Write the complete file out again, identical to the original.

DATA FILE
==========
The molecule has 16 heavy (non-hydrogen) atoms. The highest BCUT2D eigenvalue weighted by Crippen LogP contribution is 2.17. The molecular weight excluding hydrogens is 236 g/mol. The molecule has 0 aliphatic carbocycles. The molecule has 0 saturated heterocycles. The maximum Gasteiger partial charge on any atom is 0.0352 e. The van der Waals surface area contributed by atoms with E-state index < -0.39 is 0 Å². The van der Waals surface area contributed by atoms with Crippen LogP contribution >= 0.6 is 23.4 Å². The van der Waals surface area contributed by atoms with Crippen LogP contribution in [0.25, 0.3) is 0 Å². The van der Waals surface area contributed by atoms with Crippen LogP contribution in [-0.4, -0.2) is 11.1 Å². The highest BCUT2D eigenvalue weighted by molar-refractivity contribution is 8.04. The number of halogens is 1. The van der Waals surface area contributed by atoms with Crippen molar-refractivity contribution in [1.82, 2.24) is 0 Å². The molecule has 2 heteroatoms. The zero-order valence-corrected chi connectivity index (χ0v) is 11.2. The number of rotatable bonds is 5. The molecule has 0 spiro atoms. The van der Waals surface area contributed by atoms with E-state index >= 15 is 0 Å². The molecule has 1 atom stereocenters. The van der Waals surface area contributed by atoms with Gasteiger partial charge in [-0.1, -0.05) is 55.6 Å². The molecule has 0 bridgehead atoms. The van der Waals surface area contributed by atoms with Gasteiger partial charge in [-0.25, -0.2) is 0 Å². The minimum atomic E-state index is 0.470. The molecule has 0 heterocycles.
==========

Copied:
The molecule has 16 heavy (non-hydrogen) atoms. The highest BCUT2D eigenvalue weighted by Crippen LogP contribution is 2.17. The molecular weight excluding hydrogens is 236 g/mol. The molecule has 0 aliphatic carbocycles. The molecule has 0 saturated heterocycles. The maximum Gasteiger partial charge on any atom is 0.0352 e. The van der Waals surface area contributed by atoms with E-state index < -0.39 is 0 Å². The van der Waals surface area contributed by atoms with Crippen LogP contribution >= 0.6 is 23.4 Å². The van der Waals surface area contributed by atoms with Crippen LogP contribution in [0.25, 0.3) is 0 Å². The van der Waals surface area contributed by atoms with Crippen LogP contribution in [-0.4, -0.2) is 11.1 Å². The highest BCUT2D eigenvalue weighted by molar-refractivity contribution is 8.04. The number of halogens is 1. The van der Waals surface area contributed by atoms with Crippen molar-refractivity contribution in [1.82, 2.24) is 0 Å². The molecule has 2 heteroatoms. The zero-order valence-corrected chi connectivity index (χ0v) is 11.2. The number of rotatable bonds is 5. The molecule has 0 spiro atoms. The van der Waals surface area contributed by atoms with E-state index >= 15 is 0 Å². The molecule has 1 atom stereocenters. The van der Waals surface area contributed by atoms with Gasteiger partial charge in [-0.1, -0.05) is 55.6 Å². The molecule has 0 bridgehead atoms. The van der Waals surface area contributed by atoms with Gasteiger partial charge in [-0.25, -0.2) is 0 Å². The minimum atomic E-state index is 0.470. The molecule has 0 heterocycles.